Across high Atlas mountains, many places making Argane oil have flourished for the last few years. These collective women-run are popping everywhere after soaring sales around the world. The trees, growing up to 10m (33 ft) tall, are found all over Morocco. In Morocco Argan oil is traditionally used as a foodstuff and as a medicine. The huge growth in sales is propelled by the cosmetics industry using the oil in face creams, lip gloss, shampoo, moisturizers and soaps.
Often called the country’s “liquid gold”, global sales of Argan oil are soaring, helped by studies that suggest it has health benefits. Production, which is almost all from Morocco, is expected to reach 19,623 US tons or $1.79bn (£1.4bn) by 2022 up from 4,836 US tons in 2014.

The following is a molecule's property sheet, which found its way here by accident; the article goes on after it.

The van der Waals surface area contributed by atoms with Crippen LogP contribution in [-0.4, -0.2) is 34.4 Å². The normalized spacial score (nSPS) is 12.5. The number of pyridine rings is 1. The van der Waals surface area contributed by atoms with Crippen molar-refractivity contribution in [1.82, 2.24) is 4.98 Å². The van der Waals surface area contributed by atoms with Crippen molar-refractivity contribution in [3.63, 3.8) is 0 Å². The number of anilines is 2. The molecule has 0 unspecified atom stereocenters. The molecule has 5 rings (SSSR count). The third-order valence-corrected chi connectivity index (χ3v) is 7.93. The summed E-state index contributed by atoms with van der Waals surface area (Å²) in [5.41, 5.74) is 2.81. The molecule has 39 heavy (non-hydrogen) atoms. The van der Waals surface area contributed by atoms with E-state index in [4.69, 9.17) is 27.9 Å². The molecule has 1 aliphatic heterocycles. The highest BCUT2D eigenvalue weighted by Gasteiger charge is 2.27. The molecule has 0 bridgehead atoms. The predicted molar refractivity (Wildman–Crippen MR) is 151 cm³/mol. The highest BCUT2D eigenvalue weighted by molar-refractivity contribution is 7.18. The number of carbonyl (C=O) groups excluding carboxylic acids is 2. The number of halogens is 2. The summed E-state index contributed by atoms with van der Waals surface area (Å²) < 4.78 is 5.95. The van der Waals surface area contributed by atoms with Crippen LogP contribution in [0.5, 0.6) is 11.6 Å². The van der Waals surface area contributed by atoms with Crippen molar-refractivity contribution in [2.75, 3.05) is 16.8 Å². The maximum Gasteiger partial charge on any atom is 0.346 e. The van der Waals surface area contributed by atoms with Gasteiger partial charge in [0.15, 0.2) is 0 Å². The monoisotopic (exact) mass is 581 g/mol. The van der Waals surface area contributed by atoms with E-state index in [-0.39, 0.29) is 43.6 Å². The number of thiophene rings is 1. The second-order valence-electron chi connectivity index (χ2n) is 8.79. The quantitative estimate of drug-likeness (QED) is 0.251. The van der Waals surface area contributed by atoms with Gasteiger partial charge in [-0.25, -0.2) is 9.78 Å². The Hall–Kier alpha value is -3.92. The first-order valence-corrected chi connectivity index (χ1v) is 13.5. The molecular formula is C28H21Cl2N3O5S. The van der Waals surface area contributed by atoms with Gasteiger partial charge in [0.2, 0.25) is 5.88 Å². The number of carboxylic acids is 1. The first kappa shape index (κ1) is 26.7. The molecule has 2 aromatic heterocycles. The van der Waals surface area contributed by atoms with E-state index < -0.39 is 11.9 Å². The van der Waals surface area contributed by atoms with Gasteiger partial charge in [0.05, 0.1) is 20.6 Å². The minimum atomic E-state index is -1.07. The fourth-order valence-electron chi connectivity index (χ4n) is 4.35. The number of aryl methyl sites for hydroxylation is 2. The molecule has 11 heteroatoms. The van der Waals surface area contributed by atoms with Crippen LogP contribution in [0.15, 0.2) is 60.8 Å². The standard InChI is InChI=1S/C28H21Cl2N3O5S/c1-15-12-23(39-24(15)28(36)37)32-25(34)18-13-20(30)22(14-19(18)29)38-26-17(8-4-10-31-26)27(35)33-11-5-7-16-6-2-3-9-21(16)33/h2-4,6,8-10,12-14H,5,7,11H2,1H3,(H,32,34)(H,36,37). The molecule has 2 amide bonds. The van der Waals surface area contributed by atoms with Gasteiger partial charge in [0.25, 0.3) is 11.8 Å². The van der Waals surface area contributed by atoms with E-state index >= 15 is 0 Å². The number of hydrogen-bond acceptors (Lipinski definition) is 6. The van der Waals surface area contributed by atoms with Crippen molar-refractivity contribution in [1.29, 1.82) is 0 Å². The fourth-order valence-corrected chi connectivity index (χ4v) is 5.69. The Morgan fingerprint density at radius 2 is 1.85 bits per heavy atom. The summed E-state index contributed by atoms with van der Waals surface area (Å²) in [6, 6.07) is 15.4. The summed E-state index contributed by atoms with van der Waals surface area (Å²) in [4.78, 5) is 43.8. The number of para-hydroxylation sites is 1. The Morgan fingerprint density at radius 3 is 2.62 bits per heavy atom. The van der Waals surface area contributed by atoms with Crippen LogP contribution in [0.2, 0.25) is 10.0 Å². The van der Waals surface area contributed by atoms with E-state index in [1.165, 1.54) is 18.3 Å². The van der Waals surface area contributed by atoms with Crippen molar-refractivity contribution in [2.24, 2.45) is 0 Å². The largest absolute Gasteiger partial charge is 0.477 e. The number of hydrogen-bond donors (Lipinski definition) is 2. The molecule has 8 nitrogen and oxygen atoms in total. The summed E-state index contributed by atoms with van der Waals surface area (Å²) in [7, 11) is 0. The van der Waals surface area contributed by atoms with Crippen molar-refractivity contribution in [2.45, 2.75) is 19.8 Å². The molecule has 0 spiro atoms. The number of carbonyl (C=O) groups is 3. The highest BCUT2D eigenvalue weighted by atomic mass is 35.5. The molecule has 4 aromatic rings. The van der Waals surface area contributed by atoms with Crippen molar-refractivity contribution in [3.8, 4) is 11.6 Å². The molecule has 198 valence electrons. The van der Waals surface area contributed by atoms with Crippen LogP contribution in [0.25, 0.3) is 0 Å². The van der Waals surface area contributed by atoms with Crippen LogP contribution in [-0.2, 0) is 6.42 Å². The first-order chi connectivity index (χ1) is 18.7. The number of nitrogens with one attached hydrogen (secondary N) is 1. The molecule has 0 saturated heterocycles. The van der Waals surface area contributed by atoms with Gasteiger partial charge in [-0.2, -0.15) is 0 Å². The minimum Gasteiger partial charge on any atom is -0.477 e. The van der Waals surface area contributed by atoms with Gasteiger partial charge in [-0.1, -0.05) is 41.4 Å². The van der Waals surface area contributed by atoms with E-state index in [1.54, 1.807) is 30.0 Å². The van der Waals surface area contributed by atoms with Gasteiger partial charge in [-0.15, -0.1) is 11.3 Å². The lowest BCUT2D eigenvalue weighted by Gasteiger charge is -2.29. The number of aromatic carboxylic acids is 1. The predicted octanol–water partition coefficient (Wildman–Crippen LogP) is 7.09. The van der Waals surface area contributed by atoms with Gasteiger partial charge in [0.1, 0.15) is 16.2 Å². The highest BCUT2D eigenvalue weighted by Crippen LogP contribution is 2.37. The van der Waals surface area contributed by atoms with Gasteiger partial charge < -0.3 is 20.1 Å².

The traditional way of making the oil has not changed for centuries. That consisted of using two rocks, one large, one small, to smash open the fruit to get to the seeds inside the nuts. Despite the claims of fair treatment, these women have voiced about their pay and work conditions. In a report by BBC, one of the workers said “I want a better job, with a better salary….But there is nothing else. This is my only option.” The article reported that the women workers make less than $221 a month, for from early mornings until evenings, below Morocco’s recommended national minimum wage.
The situation has become such an issue in the country that Morocco’s minister of agriculture asked Zoubida Charrouf, a chemistry professor at Mohammed V University of Rabat for help. Charrouf remarked that some of the companies “prefer to pay taxi and bus drivers to bring tourists to their facilities so that they can sell them the oil, rather than pay the workers properly”.